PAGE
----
If there was ever a case study in artistic development, Donald Glover aka Childish Gambino would be its primary subject. Glover’s career as Gambino began essentially as a joke — from the internet generated moniker to his punchline flow that evoked both Lil Wayne as well as the ambitiousness of a budget Kanye West. His qualm of being too black for the white kids and too white for the black kids was his mantra and punctuated his raps like an emoji-filled text message.

As time progressed, Glover steadily found his voice, and a sense of seriousness — one built upon a blossoming acting career, that also translated into an honestly legitimate musical path in the process. The roots of which began with 2014’s Because of The Internet, where the jokes took a back seat to Glover’s criticism and indelible hooks. Glover truly broke through in 2016’s departure from rap, but funk-filled “Awaken My Love!,” its smash hit “Redbone” and later his 2018 viral sensation “This Is America.” No longer was Donald Glover an illegitimate rap bastard, he had come into his own as a jack of all trades, and a master of them all. Fittingly, on his final tour under the Childish Gambino moniker, Glover’s development seems to have come full circle. In a breathtaking display of lights and sound, Donald Glover gave Denver his musical magnum opus.

“If you bought a ticket tonight, you bought a ticket to the last Gambino tour,” – Donald Glover

Vince Staples Gothic- 3-3-17 - Friday-52

Photo by Sina Ghozati

Opening the performance, the oft-lauded Vince Staples took Denver to the shooting range — a ballistic assault of rapid and thought-provoking lyricism against menacing beats. Backed by black and white screens playing what looked like security footage, Staples sent off a barrage of songs from his prolific discography. From the deep and trunk rattling “Blue Suede” to the Oakland-tinged “745,” Staples was on a solo mission to get Denver off its feet, and into the streets. Sharp biting vocals and an unwavering control of his own lyrics made his set as smooth as it was ominous — but it paid off, as many rapped head-to-head in their own seat and amped him up from afar. By the end of the set, Denver was ready to square up — much to the delight of Staples.

Upon the encroaching darkness of Glover’s entrance, backstage cameras followed Glover’s posse through the underbelly of the Pepsi Center egging on the audience’s anticipation. Soon, all was consumed in darkness, until a single beam of light shone down upon Glover, as a yet-to-be-released song, “Atavista” blared through the speakers. As the song faded out, the enormous lighting display dispersed beams, and Glover alongside unseen live band launched into another unreleased song, “Algorythm.” Donning a bushy beard, his afro, and only a pair of pants, Gambino was his version of a runaway slave, introducing the performance as “church” and urging us to free ourselves from our phones. Giant monuments of LEDs and laser panels moved and rotated alongside Glover, both illuminating his dance moves, and creating a dazzling pulpit from which Glover readied his sermon.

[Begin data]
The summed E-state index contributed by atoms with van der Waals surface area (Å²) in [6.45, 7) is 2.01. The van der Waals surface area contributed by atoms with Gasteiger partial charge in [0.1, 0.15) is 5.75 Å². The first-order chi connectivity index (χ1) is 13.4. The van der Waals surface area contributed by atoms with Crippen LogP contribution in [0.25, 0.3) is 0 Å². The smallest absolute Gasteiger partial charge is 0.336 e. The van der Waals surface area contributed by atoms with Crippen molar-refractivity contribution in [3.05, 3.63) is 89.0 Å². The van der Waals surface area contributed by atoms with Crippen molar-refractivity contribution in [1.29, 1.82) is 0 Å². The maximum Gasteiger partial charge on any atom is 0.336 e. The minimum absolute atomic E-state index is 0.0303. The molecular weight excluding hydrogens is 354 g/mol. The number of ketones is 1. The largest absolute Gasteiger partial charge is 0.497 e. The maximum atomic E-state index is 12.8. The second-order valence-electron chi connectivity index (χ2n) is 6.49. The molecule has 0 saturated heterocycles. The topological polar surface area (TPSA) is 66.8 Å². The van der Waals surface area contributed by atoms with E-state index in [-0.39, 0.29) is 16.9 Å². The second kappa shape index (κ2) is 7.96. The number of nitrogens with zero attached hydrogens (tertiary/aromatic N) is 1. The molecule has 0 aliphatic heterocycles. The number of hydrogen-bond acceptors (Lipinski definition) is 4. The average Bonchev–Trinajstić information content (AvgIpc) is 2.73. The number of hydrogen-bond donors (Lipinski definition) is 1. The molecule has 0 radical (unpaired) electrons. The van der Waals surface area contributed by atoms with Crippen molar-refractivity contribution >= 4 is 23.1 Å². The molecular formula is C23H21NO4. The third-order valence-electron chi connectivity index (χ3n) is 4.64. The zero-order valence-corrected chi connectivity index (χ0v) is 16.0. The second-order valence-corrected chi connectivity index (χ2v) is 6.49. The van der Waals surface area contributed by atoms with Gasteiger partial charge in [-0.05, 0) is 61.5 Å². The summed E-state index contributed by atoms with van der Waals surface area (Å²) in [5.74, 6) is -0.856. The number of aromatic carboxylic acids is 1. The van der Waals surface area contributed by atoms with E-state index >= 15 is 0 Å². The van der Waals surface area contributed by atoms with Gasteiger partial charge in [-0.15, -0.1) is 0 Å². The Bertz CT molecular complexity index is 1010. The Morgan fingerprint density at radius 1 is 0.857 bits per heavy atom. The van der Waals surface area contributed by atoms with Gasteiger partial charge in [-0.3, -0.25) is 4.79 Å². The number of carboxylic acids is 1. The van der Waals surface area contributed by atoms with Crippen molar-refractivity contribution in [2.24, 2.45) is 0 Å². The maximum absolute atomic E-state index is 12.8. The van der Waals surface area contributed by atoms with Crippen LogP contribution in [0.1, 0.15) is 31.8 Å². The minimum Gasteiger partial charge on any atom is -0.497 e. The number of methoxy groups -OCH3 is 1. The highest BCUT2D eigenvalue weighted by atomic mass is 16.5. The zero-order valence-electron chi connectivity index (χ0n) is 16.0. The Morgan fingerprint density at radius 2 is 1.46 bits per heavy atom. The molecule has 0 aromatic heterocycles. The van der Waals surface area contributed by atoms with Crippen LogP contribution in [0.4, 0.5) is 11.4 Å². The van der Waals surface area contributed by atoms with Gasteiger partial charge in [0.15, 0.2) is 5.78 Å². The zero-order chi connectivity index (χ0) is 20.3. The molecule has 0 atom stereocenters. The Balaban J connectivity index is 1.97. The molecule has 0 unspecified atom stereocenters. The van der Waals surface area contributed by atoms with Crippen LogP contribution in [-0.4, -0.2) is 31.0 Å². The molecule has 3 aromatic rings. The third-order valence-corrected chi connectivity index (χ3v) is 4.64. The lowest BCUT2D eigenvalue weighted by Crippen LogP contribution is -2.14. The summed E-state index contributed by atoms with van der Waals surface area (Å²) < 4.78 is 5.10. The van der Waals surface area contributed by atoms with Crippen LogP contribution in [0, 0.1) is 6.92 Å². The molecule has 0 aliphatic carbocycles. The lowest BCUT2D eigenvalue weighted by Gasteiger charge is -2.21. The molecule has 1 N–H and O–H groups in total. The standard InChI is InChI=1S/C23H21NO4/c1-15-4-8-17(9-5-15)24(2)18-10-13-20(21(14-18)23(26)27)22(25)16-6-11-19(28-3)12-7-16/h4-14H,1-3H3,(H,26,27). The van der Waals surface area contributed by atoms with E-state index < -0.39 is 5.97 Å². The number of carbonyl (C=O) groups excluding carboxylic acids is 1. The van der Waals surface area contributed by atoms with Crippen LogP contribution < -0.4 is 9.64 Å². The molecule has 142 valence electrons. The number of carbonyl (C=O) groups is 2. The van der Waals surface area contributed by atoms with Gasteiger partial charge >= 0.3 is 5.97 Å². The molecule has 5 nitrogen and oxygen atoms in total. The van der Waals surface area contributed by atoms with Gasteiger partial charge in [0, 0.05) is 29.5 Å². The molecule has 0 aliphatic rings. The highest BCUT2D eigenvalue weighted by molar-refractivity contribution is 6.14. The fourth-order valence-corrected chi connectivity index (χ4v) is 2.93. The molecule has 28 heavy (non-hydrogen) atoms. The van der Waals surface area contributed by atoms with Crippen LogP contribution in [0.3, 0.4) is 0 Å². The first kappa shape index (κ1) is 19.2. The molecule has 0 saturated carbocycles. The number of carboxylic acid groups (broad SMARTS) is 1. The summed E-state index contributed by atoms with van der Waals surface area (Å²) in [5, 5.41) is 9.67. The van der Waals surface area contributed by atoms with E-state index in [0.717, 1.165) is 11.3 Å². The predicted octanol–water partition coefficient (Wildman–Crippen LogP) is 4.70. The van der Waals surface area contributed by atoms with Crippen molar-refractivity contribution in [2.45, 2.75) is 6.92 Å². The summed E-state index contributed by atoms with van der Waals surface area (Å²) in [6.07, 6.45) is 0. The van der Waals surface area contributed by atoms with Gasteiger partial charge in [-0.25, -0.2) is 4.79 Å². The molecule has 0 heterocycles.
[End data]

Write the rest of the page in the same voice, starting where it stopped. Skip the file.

“Summertime Magic” brought the arena to the beachside and “Worldstar,” brought the shouts of its eponymous website and slogan to fill the room. Glover — drenched in neon that’s unhinged yet charismatic — bounded from singing to hashtag-raps unfazed, blindsiding the audience as to what he had in store. At one-point Glover, disappeared only to reappear within the audience amidst the glow of cell phone lights, as if he were of divine stature come to greet the masses. The setlist was a snapshot of Gambino’s best — the slow-burning and unquenchable “Terrified,” the funky fever of “Riot,” amongst others, primarily from “Awaken My Love!” and his forthcoming new album. In the midst of Glover’s presence, it was hard to ever look away.

Photo courtesy of Donald Glover’s Facebook Page.

Ending his set on the crushingly brilliant “This Is America,” Glover departed the stage, only to return for a victory lap set to a cacophony of cheers. “3005” and “Sober” reeled people into the Gambino they’d grown alongside with — their love made evident by a massive word-for-word sing-along. However, ending his performance on “Redbone” was the pinnacle — a glowing capstone on not only the night but on Childish Gambino’s legacy — it was god level.

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